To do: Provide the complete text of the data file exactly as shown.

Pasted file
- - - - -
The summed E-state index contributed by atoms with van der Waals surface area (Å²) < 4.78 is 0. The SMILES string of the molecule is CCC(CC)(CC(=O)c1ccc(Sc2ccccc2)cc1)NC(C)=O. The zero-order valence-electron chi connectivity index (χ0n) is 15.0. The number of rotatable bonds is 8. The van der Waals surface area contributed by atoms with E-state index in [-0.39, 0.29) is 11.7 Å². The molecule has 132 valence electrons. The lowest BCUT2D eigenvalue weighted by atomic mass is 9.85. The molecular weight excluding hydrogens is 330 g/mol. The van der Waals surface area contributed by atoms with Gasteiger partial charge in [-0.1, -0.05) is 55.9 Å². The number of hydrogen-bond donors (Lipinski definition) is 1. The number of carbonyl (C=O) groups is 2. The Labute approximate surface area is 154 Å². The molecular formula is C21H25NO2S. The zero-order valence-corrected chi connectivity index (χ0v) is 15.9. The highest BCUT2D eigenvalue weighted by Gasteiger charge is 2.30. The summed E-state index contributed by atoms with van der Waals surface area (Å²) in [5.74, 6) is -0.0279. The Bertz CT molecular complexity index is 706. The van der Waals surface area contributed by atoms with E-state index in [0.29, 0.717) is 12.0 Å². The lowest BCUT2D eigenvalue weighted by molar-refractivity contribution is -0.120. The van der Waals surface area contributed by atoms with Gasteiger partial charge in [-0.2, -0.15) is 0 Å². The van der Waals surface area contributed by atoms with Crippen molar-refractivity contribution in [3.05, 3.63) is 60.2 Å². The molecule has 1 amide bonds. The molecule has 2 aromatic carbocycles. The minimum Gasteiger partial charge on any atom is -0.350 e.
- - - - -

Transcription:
The summed E-state index contributed by atoms with van der Waals surface area (Å²) < 4.78 is 0. The SMILES string of the molecule is CCC(CC)(CC(=O)c1ccc(Sc2ccccc2)cc1)NC(C)=O. The zero-order valence-electron chi connectivity index (χ0n) is 15.0. The number of rotatable bonds is 8. The van der Waals surface area contributed by atoms with E-state index in [-0.39, 0.29) is 11.7 Å². The molecule has 132 valence electrons. The lowest BCUT2D eigenvalue weighted by atomic mass is 9.85. The molecular weight excluding hydrogens is 330 g/mol. The van der Waals surface area contributed by atoms with Gasteiger partial charge in [-0.1, -0.05) is 55.9 Å². The number of hydrogen-bond donors (Lipinski definition) is 1. The number of carbonyl (C=O) groups is 2. The Labute approximate surface area is 154 Å². The molecular formula is C21H25NO2S. The zero-order valence-corrected chi connectivity index (χ0v) is 15.9. The highest BCUT2D eigenvalue weighted by Gasteiger charge is 2.30. The summed E-state index contributed by atoms with van der Waals surface area (Å²) in [5.74, 6) is -0.0279. The Bertz CT molecular complexity index is 706. The van der Waals surface area contributed by atoms with E-state index in [0.29, 0.717) is 12.0 Å². The lowest BCUT2D eigenvalue weighted by molar-refractivity contribution is -0.120. The van der Waals surface area contributed by atoms with Gasteiger partial charge in [-0.2, -0.15) is 0 Å². The van der Waals surface area contributed by atoms with Crippen molar-refractivity contribution in [3.05, 3.63) is 60.2 Å². The molecule has 1 amide bonds. The molecule has 2 aromatic carbocycles. The minimum Gasteiger partial charge on any atom is -0.350 e.